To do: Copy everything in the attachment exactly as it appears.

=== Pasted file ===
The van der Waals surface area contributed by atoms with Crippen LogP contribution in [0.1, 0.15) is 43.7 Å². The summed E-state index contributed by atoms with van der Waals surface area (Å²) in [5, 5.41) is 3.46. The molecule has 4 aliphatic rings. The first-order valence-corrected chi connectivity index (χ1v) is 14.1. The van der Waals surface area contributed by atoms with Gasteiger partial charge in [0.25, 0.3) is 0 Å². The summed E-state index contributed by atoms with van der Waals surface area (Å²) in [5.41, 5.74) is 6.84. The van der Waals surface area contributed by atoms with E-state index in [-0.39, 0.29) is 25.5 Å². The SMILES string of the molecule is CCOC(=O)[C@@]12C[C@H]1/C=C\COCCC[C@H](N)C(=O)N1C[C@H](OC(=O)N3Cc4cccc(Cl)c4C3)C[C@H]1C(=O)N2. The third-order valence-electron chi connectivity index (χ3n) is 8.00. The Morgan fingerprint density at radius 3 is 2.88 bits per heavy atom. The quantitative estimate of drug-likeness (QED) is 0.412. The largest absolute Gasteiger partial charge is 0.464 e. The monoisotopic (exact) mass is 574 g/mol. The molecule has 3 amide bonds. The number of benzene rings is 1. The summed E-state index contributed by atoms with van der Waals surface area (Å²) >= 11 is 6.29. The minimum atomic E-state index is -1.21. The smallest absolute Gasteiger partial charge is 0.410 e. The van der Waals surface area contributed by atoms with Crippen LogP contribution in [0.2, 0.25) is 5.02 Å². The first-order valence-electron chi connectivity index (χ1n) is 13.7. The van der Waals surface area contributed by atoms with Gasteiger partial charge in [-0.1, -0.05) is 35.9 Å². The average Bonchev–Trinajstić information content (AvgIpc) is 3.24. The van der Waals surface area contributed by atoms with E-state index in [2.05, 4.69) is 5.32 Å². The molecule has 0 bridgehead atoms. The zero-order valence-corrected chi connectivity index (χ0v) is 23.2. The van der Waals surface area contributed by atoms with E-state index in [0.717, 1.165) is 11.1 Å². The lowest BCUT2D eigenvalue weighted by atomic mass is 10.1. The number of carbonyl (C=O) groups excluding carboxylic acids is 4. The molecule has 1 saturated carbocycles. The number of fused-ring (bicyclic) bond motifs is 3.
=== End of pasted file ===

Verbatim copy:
The van der Waals surface area contributed by atoms with Crippen LogP contribution in [0.1, 0.15) is 43.7 Å². The summed E-state index contributed by atoms with van der Waals surface area (Å²) in [5, 5.41) is 3.46. The molecule has 4 aliphatic rings. The first-order valence-corrected chi connectivity index (χ1v) is 14.1. The van der Waals surface area contributed by atoms with Gasteiger partial charge in [0.25, 0.3) is 0 Å². The summed E-state index contributed by atoms with van der Waals surface area (Å²) in [5.41, 5.74) is 6.84. The van der Waals surface area contributed by atoms with E-state index in [-0.39, 0.29) is 25.5 Å². The SMILES string of the molecule is CCOC(=O)[C@@]12C[C@H]1/C=C\COCCC[C@H](N)C(=O)N1C[C@H](OC(=O)N3Cc4cccc(Cl)c4C3)C[C@H]1C(=O)N2. The third-order valence-electron chi connectivity index (χ3n) is 8.00. The Morgan fingerprint density at radius 3 is 2.88 bits per heavy atom. The quantitative estimate of drug-likeness (QED) is 0.412. The largest absolute Gasteiger partial charge is 0.464 e. The monoisotopic (exact) mass is 574 g/mol. The molecule has 3 amide bonds. The number of benzene rings is 1. The summed E-state index contributed by atoms with van der Waals surface area (Å²) >= 11 is 6.29. The minimum atomic E-state index is -1.21. The smallest absolute Gasteiger partial charge is 0.410 e. The van der Waals surface area contributed by atoms with Crippen LogP contribution in [0.2, 0.25) is 5.02 Å². The first-order valence-electron chi connectivity index (χ1n) is 13.7. The van der Waals surface area contributed by atoms with Gasteiger partial charge in [-0.1, -0.05) is 35.9 Å². The average Bonchev–Trinajstić information content (AvgIpc) is 3.24. The van der Waals surface area contributed by atoms with E-state index in [2.05, 4.69) is 5.32 Å². The molecule has 0 bridgehead atoms. The zero-order valence-corrected chi connectivity index (χ0v) is 23.2. The van der Waals surface area contributed by atoms with E-state index in [0.717, 1.165) is 11.1 Å². The lowest BCUT2D eigenvalue weighted by atomic mass is 10.1. The number of carbonyl (C=O) groups excluding carboxylic acids is 4. The molecule has 1 saturated carbocycles. The number of fused-ring (bicyclic) bond motifs is 3.